“Well, she’s at the developmental stage where I recommend letting her cry it out.”

I tried not to gasp.

“By that I don’t mean to put her in the crib and let her go for hours until she collapses with exhaustion. There is a more gentle approach. Proceed with her bedtime routine as normal. If you rock her, go ahead and do that, but only for a few minutes. Then, lay her in her crib and leave. If she cries, let her go for just five minutes. Then, go in, comfort her and put her to sleep as usual. The next night, let her cry for 10 minutes before putting her to sleep. Each night, increase the interval by five minutes until she falls asleep on her own.”

“You know, I’ve read a lot about crying it out and I’m just not sure….”

“I understand. Again, I’m not suggesting that you just put her in the crib an abandon her for the night. This is a modified method. I’ve never had a baby who has taken longer than a 30-minute interval to fall asleep. So, this time next week, she could be falling asleep on her own, which will lead to her self soothing in the middle of the night, so she sleeps through the night. I know it’s not easy to hear your baby cry, but I know it’s also not easy to go through your day exhausted because you didn’t get much sleep.”

He paused for a moment and looked you in the eyes. You had no response because you were too focused on not crying right there in front of him. Was your exhaustion really that obvious?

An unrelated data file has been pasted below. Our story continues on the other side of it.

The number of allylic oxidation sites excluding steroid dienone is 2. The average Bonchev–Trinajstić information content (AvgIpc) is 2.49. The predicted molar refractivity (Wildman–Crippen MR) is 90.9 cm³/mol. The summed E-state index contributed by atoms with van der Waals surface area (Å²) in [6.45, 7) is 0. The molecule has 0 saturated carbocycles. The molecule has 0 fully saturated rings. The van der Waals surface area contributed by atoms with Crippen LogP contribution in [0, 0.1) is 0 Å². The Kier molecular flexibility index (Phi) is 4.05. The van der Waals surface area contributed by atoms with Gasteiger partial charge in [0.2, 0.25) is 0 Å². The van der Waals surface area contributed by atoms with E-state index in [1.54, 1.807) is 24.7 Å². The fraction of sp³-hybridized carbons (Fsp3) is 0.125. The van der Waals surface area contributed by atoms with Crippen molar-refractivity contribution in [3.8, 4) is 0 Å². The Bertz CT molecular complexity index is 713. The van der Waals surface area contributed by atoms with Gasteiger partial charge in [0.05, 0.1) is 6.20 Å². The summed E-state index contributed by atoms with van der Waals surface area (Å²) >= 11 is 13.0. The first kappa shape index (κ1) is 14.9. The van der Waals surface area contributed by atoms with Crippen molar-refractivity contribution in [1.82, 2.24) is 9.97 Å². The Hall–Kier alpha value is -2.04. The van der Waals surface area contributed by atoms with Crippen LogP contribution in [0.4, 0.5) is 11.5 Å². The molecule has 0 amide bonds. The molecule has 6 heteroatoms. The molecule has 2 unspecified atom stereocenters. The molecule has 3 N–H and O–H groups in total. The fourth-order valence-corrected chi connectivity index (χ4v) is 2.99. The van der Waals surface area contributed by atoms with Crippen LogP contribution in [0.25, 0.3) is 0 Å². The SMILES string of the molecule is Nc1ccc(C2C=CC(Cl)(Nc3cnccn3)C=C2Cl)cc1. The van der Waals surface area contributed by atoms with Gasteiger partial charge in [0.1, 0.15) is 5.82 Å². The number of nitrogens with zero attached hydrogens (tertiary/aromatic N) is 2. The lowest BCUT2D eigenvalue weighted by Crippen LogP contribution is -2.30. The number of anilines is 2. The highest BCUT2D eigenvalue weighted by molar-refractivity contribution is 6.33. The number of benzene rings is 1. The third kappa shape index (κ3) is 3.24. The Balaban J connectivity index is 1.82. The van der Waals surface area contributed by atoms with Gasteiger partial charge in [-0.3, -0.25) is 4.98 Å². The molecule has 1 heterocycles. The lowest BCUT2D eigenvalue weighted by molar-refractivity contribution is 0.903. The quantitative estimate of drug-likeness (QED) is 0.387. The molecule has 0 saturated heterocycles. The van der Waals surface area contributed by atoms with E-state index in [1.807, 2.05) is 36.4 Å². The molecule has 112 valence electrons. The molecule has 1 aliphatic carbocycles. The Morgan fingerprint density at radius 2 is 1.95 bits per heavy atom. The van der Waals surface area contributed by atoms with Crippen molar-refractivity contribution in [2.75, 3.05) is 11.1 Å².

“Any other questions?”

Now was not the time for tears. Now was the time to speak up.

“Actually, I do have a question. But it’s about Emerson. I hope you don’t mind….”

“What’s going on?” Dr. Warner asked, as he put away his pen and prepared to leave.

“Well, over the last few weeks, we’ve been noticing some episodes of him…well, at times he will…we call it ‘spacing out.’”

Dr. Warner stopped what he was doing and immediately made eye contact. “So describe what you’re seeing.”

You went on to explain the episodes, the moments when he would leave conversations or play dates or television shows, when he’d stare off into nothingness for a few seconds before returning.

“I see,” Dr. Warner said. “Hey, Emerson, buddy, mind if I take a quick look?”

He proceeded to look into Emerson’s eyes, to feel his glands, test his pulse and blood pressure. He made a few notes and then said, “I’d like to see him back in the office next week. In the meantime, see if you can catch an incident on video.”

“Okay,” you said. “Is there anything else we should be doing in the meantime? Or is there anything he shouldn’t be doing?”